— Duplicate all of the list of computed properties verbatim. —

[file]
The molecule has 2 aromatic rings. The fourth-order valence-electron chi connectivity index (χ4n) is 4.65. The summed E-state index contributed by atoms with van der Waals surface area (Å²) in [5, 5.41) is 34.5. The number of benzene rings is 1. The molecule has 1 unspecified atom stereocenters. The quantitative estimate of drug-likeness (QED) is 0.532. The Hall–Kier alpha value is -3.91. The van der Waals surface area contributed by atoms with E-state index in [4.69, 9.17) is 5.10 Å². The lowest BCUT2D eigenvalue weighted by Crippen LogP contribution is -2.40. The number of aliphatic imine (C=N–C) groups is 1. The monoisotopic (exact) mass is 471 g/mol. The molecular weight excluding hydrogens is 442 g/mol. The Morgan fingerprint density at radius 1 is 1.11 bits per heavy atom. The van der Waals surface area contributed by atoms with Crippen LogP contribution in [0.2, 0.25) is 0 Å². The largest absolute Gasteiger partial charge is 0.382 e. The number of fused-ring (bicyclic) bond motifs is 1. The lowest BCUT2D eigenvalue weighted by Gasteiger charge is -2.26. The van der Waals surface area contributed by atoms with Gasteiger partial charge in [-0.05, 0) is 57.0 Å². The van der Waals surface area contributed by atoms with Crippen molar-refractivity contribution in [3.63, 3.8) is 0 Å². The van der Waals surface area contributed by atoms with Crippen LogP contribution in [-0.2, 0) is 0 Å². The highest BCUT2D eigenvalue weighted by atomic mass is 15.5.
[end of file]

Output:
The molecule has 2 aromatic rings. The fourth-order valence-electron chi connectivity index (χ4n) is 4.65. The summed E-state index contributed by atoms with van der Waals surface area (Å²) in [5, 5.41) is 34.5. The number of benzene rings is 1. The molecule has 1 unspecified atom stereocenters. The quantitative estimate of drug-likeness (QED) is 0.532. The Hall–Kier alpha value is -3.91. The van der Waals surface area contributed by atoms with E-state index in [4.69, 9.17) is 5.10 Å². The lowest BCUT2D eigenvalue weighted by Crippen LogP contribution is -2.40. The number of aliphatic imine (C=N–C) groups is 1. The monoisotopic (exact) mass is 471 g/mol. The molecular weight excluding hydrogens is 442 g/mol. The Morgan fingerprint density at radius 1 is 1.11 bits per heavy atom. The van der Waals surface area contributed by atoms with Crippen LogP contribution in [0.2, 0.25) is 0 Å². The largest absolute Gasteiger partial charge is 0.382 e. The number of fused-ring (bicyclic) bond motifs is 1. The lowest BCUT2D eigenvalue weighted by Gasteiger charge is -2.26. The van der Waals surface area contributed by atoms with Gasteiger partial charge in [-0.05, 0) is 57.0 Å². The van der Waals surface area contributed by atoms with Crippen molar-refractivity contribution in [3.63, 3.8) is 0 Å². The van der Waals surface area contributed by atoms with Crippen LogP contribution in [-0.2, 0) is 0 Å². The highest BCUT2D eigenvalue weighted by atomic mass is 15.5.